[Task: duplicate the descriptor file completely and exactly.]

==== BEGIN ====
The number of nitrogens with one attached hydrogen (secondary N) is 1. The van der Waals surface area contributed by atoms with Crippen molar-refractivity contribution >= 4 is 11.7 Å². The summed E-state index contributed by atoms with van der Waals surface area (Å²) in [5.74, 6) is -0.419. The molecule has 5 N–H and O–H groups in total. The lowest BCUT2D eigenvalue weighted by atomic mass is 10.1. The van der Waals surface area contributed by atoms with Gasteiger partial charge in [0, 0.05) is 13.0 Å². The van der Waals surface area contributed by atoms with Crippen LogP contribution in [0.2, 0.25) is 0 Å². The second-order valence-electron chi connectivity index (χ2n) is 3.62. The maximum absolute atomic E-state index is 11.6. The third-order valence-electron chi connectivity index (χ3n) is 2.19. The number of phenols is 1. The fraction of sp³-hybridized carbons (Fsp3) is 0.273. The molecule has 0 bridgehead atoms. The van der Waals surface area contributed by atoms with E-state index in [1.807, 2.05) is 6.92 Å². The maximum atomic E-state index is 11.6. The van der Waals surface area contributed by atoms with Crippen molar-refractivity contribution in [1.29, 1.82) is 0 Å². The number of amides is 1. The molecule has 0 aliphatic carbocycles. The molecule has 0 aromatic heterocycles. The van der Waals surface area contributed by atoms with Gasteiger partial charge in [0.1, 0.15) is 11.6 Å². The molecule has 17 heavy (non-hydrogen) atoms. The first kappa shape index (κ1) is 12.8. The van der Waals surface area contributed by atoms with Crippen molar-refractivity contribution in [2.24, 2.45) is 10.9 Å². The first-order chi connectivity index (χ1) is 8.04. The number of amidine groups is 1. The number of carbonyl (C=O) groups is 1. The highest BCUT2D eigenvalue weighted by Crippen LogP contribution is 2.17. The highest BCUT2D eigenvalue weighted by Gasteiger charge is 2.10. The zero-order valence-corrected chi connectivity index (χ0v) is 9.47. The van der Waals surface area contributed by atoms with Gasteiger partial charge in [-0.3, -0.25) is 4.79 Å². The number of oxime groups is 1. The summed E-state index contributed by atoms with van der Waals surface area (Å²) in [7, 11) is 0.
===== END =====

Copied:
The number of nitrogens with one attached hydrogen (secondary N) is 1. The van der Waals surface area contributed by atoms with Crippen molar-refractivity contribution >= 4 is 11.7 Å². The summed E-state index contributed by atoms with van der Waals surface area (Å²) in [5.74, 6) is -0.419. The molecule has 5 N–H and O–H groups in total. The lowest BCUT2D eigenvalue weighted by atomic mass is 10.1. The van der Waals surface area contributed by atoms with Gasteiger partial charge in [0, 0.05) is 13.0 Å². The van der Waals surface area contributed by atoms with Crippen LogP contribution in [0.2, 0.25) is 0 Å². The second-order valence-electron chi connectivity index (χ2n) is 3.62. The maximum absolute atomic E-state index is 11.6. The third-order valence-electron chi connectivity index (χ3n) is 2.19. The number of phenols is 1. The fraction of sp³-hybridized carbons (Fsp3) is 0.273. The molecule has 0 bridgehead atoms. The van der Waals surface area contributed by atoms with E-state index in [1.807, 2.05) is 6.92 Å². The maximum atomic E-state index is 11.6. The van der Waals surface area contributed by atoms with Crippen molar-refractivity contribution in [1.29, 1.82) is 0 Å². The number of amides is 1. The molecule has 0 aliphatic carbocycles. The molecule has 0 aromatic heterocycles. The van der Waals surface area contributed by atoms with Gasteiger partial charge in [0.1, 0.15) is 11.6 Å². The molecule has 17 heavy (non-hydrogen) atoms. The first kappa shape index (κ1) is 12.8. The van der Waals surface area contributed by atoms with Crippen molar-refractivity contribution in [2.24, 2.45) is 10.9 Å². The first-order chi connectivity index (χ1) is 8.04. The number of amidine groups is 1. The number of carbonyl (C=O) groups is 1. The highest BCUT2D eigenvalue weighted by Crippen LogP contribution is 2.17. The highest BCUT2D eigenvalue weighted by Gasteiger charge is 2.10. The zero-order valence-corrected chi connectivity index (χ0v) is 9.47. The van der Waals surface area contributed by atoms with Gasteiger partial charge in [-0.3, -0.25) is 4.79 Å². The number of oxime groups is 1. The summed E-state index contributed by atoms with van der Waals surface area (Å²) in [7, 11) is 0.